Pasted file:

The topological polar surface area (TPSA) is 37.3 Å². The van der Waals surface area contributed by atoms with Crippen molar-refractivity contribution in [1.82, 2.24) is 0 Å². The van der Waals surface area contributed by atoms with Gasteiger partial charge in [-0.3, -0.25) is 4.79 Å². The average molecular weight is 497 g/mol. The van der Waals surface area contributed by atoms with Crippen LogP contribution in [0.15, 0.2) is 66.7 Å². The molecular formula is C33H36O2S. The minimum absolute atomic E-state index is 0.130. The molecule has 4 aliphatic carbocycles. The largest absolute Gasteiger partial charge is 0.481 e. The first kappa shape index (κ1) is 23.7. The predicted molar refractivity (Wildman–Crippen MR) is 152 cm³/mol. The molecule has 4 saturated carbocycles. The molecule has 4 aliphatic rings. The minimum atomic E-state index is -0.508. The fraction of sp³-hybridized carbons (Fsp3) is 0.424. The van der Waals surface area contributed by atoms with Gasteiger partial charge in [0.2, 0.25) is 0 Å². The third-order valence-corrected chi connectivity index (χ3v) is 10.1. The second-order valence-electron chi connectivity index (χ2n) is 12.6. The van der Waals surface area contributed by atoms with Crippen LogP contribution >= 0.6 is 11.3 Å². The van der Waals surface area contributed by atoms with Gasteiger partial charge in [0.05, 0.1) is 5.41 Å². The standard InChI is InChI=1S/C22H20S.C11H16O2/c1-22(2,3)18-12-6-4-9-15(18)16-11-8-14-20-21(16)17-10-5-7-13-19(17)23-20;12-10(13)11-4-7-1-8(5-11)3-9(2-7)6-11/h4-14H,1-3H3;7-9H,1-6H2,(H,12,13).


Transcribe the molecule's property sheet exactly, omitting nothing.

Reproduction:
The topological polar surface area (TPSA) is 37.3 Å². The van der Waals surface area contributed by atoms with Crippen molar-refractivity contribution in [1.82, 2.24) is 0 Å². The van der Waals surface area contributed by atoms with Gasteiger partial charge in [-0.3, -0.25) is 4.79 Å². The average molecular weight is 497 g/mol. The van der Waals surface area contributed by atoms with Crippen LogP contribution in [0.15, 0.2) is 66.7 Å². The molecular formula is C33H36O2S. The minimum absolute atomic E-state index is 0.130. The molecule has 4 aliphatic carbocycles. The largest absolute Gasteiger partial charge is 0.481 e. The first kappa shape index (κ1) is 23.7. The predicted molar refractivity (Wildman–Crippen MR) is 152 cm³/mol. The molecule has 4 saturated carbocycles. The molecule has 4 aliphatic rings. The minimum atomic E-state index is -0.508. The fraction of sp³-hybridized carbons (Fsp3) is 0.424. The van der Waals surface area contributed by atoms with Gasteiger partial charge in [0.2, 0.25) is 0 Å². The third-order valence-corrected chi connectivity index (χ3v) is 10.1. The second-order valence-electron chi connectivity index (χ2n) is 12.6. The van der Waals surface area contributed by atoms with Crippen LogP contribution >= 0.6 is 11.3 Å². The van der Waals surface area contributed by atoms with Gasteiger partial charge in [0.05, 0.1) is 5.41 Å². The standard InChI is InChI=1S/C22H20S.C11H16O2/c1-22(2,3)18-12-6-4-9-15(18)16-11-8-14-20-21(16)17-10-5-7-13-19(17)23-20;12-10(13)11-4-7-1-8(5-11)3-9(2-7)6-11/h4-14H,1-3H3;7-9H,1-6H2,(H,12,13).